Wet vs. Dry Growing Phragmipedium Species

Unlike the moisture sensitive Paphs, which will quickly succumb to root rot if the medium is subjected to any prolonged period of wetness, many Phrags thrive on abundant water. During the wettest part of the year, Phrags such as longifolium, pearcei, and sargentianum survive for days or longer completely submerged in flood water.

It is exactly this water tollerance that makes Phrags perfect for quasi-hydroponic culture, although my method does not provide a growing medium anywhere near as wet as I have described above. It does, however, provide constant moisture and access to water, which helps many orchids reach their full growing potential.

Not all Phrags are terrestrial, however, and not all of them are water tollerant. The species listed in the "Dryer" section below are not well suited to quasi-hydroponic culture.

I provide the following list as a quick reference for those of you who decide to try my system of growing, or who are just curious about how much you should water your Phrags. This list is not definitive, and will be updated as new information becomes available. Keep in mind that the Phrags in the "wetter" category do not all tollerate water equally well ! When time allows, I will attempt to subdivide the "Wetter Growing" group into "wet" and a "quite wet" subgroups. I do believe that they are all well suited to quasi-hydro culture as it has been described on this website, but experimentation may be required for watering times for different species.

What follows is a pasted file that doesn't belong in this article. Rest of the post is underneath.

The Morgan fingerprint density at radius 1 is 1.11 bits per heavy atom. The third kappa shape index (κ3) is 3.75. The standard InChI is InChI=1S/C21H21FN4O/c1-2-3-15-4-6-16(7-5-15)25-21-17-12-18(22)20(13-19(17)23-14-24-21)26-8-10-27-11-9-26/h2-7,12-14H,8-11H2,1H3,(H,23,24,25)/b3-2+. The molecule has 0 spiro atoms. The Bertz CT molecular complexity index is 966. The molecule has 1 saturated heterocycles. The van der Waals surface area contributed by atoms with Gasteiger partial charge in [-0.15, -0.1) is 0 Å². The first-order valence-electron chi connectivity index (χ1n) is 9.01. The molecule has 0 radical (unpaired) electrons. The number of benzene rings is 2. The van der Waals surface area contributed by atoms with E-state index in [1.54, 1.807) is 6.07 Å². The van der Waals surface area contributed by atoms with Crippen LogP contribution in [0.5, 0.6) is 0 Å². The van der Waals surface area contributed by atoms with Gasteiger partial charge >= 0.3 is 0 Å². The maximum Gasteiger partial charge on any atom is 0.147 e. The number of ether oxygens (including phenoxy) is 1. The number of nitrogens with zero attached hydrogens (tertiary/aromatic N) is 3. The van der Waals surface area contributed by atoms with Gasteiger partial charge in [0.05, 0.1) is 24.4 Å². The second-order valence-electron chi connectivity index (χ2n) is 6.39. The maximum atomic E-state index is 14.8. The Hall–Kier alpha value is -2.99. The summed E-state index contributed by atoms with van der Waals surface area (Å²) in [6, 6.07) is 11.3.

And now, the LISTS:

Dryer Growing:
-----------------
Phrag caudatum
Phrag exstaminodium
Phrag lindenii
Phrag wallisii
Phrag warscewiczianum
Wetter Growing:
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Phrag besseae
Phrag boissierianum
Phrag caricinum
Phrag christiansenianum ?
Phrag czerwiakowianum
Phrag d'alessandroi
Phrag dariense ?
Phrag ecuadorense
Phrag fischeri
Phrag hartwegii
Phrag hincksianum ?
Phrag hirtzii
Phrag kaieteurum
Phrag klotzschianum
Phrag kovachii
Phrag lindleyanum
Phrag longifolium
Phrag pearcei
Phrag reticulatum
Phrag richteri
Phrag roezlii ?
Phrag sargentianum
Phrag schlimii
Phrag vittatum
As mentioned above, this list is a work in progress. The "Wetter" species that are RED and followed by a "?" are unverified at this point, but an assumption has been made according to the phylogeny of the species, or hints and clues from reliable sources.

For example, Phrag longifolium is well known to be water tollerant, but I haven't found any information about Phrag dariense. But since dariense has long been considered a variety of longifolium, I am currently making the rash assumption that they grow under similar conditions. If any of you can verify the placement of a RED species in its category with a citation or substantial personal experience, please let me know.

Treatment of Hybrids

As a general rule, hybrids in which the parents both within the "wetter" category can also be grown in quasi-hydro. The major difficulty is with the long petaled hybrids, since many have Phrag caudatum or a similar "dryer" growing species in their lineage. There doesn't seem to be any hard and fast rule for these. Some of them do quite well in quasi-hydro, like my Phrag Chuck Acker, which as a wallisii as a pollen parent.

On the other hand, my Phrag Demetria x besseae did quite poorly (indeed, it is struggling for life at this moment), even though it is 3/4 "water loving" (the besseae and the sargentianum in the Demetria). Further testing will be necessary, but it does appear that the hybrid will be more likely to thrive in QH if the pod parent was in the "wetter" category.

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